weigh (one's) words

(redirected from weigh his words)

weigh (one's) words

1. To choose what one says carefully. Weigh your words when you talk to the boss—this is a situation you need to finesse.
2. To think about what one else has said. I've been weighing his words all day, trying to figure out what he meant.
See also: weigh, word

weigh someone's words

1. Fig. to consider carefully what someone says. I listened to what he said, and I weighed his words very carefully. Everyone was weighing his words. None of us knew exactly what he meant.
2. Fig. to consider one's own words carefully when speaking. I always weigh my words when I speak in public. John was weighing his words carefully because he didn't want to be misunderstood.
See also: weigh, word

weigh one's words

Speak or write with deliberation or considerable care, as in The doctor weighed his words as he explained her illness. This term was first recorded in 1340.
See also: weigh, word

weigh your ˈwords

carefully choose the words you use when you speak or write: He spoke very slowly, weighing his words.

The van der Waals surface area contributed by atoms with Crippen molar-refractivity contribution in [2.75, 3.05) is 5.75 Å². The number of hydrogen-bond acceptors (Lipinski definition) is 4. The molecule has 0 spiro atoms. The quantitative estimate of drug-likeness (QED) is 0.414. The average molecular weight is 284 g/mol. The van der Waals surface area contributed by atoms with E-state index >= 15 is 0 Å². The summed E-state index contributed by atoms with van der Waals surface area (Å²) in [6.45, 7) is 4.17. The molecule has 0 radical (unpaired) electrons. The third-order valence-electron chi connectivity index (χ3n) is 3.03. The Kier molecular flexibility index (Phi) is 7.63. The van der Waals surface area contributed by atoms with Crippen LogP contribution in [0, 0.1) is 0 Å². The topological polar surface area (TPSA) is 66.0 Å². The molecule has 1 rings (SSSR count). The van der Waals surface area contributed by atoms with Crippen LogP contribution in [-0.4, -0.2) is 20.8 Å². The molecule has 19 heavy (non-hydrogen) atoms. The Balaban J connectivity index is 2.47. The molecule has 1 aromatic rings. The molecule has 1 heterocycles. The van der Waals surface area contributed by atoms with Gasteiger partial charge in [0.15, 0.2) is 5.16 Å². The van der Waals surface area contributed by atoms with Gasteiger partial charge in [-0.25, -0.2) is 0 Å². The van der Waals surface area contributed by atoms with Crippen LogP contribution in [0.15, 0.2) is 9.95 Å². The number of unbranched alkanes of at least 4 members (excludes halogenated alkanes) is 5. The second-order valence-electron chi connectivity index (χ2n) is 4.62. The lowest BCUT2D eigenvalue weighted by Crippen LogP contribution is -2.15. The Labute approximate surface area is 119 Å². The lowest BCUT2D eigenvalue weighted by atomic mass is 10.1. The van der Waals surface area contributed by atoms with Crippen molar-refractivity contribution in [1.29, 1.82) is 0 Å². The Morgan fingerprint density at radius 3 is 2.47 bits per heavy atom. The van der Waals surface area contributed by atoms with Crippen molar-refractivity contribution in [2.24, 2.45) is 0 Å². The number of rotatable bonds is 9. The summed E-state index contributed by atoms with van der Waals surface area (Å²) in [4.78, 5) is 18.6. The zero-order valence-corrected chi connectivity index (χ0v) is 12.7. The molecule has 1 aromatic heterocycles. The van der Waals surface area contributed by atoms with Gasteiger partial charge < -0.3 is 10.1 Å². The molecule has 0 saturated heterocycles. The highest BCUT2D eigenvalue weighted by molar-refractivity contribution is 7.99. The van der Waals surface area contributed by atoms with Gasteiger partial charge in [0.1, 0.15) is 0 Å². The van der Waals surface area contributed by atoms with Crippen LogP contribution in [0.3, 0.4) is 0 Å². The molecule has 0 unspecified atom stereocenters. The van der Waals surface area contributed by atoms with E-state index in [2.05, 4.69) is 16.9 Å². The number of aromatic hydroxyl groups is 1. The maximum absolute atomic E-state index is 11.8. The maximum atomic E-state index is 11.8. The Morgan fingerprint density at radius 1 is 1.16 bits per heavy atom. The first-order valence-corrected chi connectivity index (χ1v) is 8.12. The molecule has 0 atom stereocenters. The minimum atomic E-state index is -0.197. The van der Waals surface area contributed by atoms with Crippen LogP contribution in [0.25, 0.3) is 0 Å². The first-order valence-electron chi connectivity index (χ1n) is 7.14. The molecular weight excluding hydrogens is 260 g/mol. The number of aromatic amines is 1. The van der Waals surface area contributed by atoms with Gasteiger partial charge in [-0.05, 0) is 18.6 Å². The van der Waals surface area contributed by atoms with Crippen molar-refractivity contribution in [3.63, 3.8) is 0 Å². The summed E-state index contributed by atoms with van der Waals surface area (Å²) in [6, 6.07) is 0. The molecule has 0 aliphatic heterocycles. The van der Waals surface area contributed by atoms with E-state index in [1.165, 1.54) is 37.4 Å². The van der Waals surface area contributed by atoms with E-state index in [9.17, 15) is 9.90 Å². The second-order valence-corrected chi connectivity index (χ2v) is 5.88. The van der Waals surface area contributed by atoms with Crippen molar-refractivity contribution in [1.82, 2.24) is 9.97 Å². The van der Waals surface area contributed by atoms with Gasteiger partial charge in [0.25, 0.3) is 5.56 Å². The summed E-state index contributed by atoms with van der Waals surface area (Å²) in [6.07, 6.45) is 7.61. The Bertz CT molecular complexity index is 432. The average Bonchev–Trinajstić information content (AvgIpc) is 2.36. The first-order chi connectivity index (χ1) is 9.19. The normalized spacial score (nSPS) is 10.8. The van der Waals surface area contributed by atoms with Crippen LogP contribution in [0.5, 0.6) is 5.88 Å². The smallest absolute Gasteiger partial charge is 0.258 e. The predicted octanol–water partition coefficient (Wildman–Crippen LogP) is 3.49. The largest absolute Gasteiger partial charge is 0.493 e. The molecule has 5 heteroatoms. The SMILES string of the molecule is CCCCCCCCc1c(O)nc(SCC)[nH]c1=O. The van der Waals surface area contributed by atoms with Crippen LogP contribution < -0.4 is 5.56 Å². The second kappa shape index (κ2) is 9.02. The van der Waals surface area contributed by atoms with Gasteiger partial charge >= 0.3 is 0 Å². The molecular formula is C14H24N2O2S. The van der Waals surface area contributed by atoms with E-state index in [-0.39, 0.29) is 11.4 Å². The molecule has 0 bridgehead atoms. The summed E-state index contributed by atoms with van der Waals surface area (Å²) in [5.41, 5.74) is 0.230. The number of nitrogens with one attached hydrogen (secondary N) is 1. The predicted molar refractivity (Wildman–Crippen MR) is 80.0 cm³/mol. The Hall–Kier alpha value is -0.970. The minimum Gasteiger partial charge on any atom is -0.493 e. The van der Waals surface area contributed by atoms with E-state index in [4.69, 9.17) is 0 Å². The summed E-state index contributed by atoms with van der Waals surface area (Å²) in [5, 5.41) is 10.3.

See also: weigh, word
References in periodicals archive ?
Mr Blackford's comments prompted Speaker John Bercow to intervene and urge him to "weigh his words" as Conservative MPs shouted "withdraw".
Speaking in the Parliament House, he advised the prime minister to weigh his words before saying anything as he held an important position.
When the usually taciturn General TY Danjuma was practically pushed to an outburst over the widespread killings in Taraba and other areas, agents of the government did not immediately weigh his words. Immediately, we started seeing recollections of what Danjuma did and did not do in the past.
Dar is an uncouth fellow who does not weigh his words before uttering them.
He is not precise in his use of language and does not weigh his words like an academic would, trying to present an idea so as not to be misunderstood.
On this issue, French Immigration Minister Eric Besson did not weigh his words, explaining that "the situation in the Aegean Sea has become unbearable.
Lots of Derrida, some de Man, but no Freud--for Lee's aim is to explore the literarity of Balzac's text, to take seriously, at face value, the letter of these works, carefully to weigh his words rather than be drawn into the powerful gravitational field of the monumental, indeed ossified, Balzac statue erected by the nouveaux romanciers and traditional criticism of the past.
"I would have thought a man who is said to be a philosopher would weigh his words more carefully.